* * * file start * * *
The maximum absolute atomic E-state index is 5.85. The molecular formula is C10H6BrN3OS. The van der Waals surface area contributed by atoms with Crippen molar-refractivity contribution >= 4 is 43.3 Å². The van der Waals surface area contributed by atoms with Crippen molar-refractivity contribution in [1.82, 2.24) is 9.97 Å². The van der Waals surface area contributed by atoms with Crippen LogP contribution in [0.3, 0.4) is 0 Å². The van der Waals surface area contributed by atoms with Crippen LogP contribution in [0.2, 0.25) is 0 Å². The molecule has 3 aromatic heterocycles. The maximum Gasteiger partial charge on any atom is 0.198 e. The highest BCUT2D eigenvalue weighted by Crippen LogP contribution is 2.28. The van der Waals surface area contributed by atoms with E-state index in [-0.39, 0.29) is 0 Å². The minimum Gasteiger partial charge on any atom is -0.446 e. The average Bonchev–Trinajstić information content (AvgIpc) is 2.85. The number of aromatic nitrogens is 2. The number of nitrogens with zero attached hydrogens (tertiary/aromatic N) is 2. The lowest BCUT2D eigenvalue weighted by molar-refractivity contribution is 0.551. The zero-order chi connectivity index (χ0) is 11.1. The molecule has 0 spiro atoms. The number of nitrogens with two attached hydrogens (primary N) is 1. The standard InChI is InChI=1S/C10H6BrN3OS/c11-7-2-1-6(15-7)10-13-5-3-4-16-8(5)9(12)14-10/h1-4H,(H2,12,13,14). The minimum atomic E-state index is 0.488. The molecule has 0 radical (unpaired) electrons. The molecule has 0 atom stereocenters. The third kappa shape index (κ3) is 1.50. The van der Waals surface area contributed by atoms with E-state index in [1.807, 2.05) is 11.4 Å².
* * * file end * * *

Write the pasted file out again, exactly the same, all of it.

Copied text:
The maximum absolute atomic E-state index is 5.85. The molecular formula is C10H6BrN3OS. The van der Waals surface area contributed by atoms with Crippen molar-refractivity contribution >= 4 is 43.3 Å². The van der Waals surface area contributed by atoms with Crippen molar-refractivity contribution in [1.82, 2.24) is 9.97 Å². The van der Waals surface area contributed by atoms with Crippen LogP contribution in [0.3, 0.4) is 0 Å². The van der Waals surface area contributed by atoms with Crippen LogP contribution in [0.2, 0.25) is 0 Å². The molecule has 3 aromatic heterocycles. The maximum Gasteiger partial charge on any atom is 0.198 e. The highest BCUT2D eigenvalue weighted by Crippen LogP contribution is 2.28. The van der Waals surface area contributed by atoms with E-state index in [-0.39, 0.29) is 0 Å². The minimum Gasteiger partial charge on any atom is -0.446 e. The average Bonchev–Trinajstić information content (AvgIpc) is 2.85. The number of aromatic nitrogens is 2. The number of nitrogens with zero attached hydrogens (tertiary/aromatic N) is 2. The lowest BCUT2D eigenvalue weighted by molar-refractivity contribution is 0.551. The zero-order chi connectivity index (χ0) is 11.1. The molecule has 0 spiro atoms. The number of nitrogens with two attached hydrogens (primary N) is 1. The standard InChI is InChI=1S/C10H6BrN3OS/c11-7-2-1-6(15-7)10-13-5-3-4-16-8(5)9(12)14-10/h1-4H,(H2,12,13,14). The minimum atomic E-state index is 0.488. The molecule has 0 radical (unpaired) electrons. The molecule has 0 atom stereocenters. The third kappa shape index (κ3) is 1.50. The van der Waals surface area contributed by atoms with E-state index in [1.807, 2.05) is 11.4 Å².